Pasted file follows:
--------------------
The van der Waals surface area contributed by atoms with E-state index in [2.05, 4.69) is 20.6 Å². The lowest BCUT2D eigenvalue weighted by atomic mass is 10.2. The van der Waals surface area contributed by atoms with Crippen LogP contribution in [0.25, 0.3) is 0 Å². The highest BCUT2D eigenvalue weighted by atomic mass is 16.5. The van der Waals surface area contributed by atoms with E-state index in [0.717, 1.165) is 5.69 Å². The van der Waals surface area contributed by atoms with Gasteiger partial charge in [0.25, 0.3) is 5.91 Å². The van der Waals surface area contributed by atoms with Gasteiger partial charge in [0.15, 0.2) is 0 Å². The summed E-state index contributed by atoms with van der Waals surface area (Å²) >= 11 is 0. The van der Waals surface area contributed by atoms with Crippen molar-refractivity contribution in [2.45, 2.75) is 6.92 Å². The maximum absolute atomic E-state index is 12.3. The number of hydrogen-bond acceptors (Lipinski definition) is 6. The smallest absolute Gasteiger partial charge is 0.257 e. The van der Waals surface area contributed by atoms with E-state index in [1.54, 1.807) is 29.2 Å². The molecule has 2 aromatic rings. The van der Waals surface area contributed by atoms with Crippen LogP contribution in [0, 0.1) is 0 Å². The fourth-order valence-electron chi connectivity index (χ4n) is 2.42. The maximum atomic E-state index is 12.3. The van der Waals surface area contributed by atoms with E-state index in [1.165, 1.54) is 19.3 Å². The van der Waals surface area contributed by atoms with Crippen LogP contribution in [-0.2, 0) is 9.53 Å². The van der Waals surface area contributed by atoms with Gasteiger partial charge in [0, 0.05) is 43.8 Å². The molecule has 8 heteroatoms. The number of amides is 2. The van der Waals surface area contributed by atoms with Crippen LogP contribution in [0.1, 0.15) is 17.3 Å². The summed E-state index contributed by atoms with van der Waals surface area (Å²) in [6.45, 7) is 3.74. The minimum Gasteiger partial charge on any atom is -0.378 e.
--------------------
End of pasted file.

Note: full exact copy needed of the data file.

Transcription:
The van der Waals surface area contributed by atoms with E-state index in [2.05, 4.69) is 20.6 Å². The lowest BCUT2D eigenvalue weighted by atomic mass is 10.2. The van der Waals surface area contributed by atoms with Crippen LogP contribution in [0.25, 0.3) is 0 Å². The highest BCUT2D eigenvalue weighted by atomic mass is 16.5. The van der Waals surface area contributed by atoms with E-state index in [0.717, 1.165) is 5.69 Å². The van der Waals surface area contributed by atoms with Gasteiger partial charge in [0.25, 0.3) is 5.91 Å². The van der Waals surface area contributed by atoms with Gasteiger partial charge in [0.15, 0.2) is 0 Å². The summed E-state index contributed by atoms with van der Waals surface area (Å²) >= 11 is 0. The van der Waals surface area contributed by atoms with Crippen molar-refractivity contribution in [2.45, 2.75) is 6.92 Å². The maximum absolute atomic E-state index is 12.3. The number of hydrogen-bond acceptors (Lipinski definition) is 6. The smallest absolute Gasteiger partial charge is 0.257 e. The van der Waals surface area contributed by atoms with E-state index in [1.54, 1.807) is 29.2 Å². The molecule has 2 aromatic rings. The van der Waals surface area contributed by atoms with Crippen LogP contribution in [0, 0.1) is 0 Å². The fourth-order valence-electron chi connectivity index (χ4n) is 2.42. The maximum atomic E-state index is 12.3. The van der Waals surface area contributed by atoms with E-state index in [1.165, 1.54) is 19.3 Å². The van der Waals surface area contributed by atoms with Crippen LogP contribution in [-0.2, 0) is 9.53 Å². The van der Waals surface area contributed by atoms with Gasteiger partial charge in [0, 0.05) is 43.8 Å². The molecule has 8 heteroatoms. The number of amides is 2. The van der Waals surface area contributed by atoms with Crippen LogP contribution in [0.1, 0.15) is 17.3 Å². The summed E-state index contributed by atoms with van der Waals surface area (Å²) in [6.45, 7) is 3.74. The minimum Gasteiger partial charge on any atom is -0.378 e.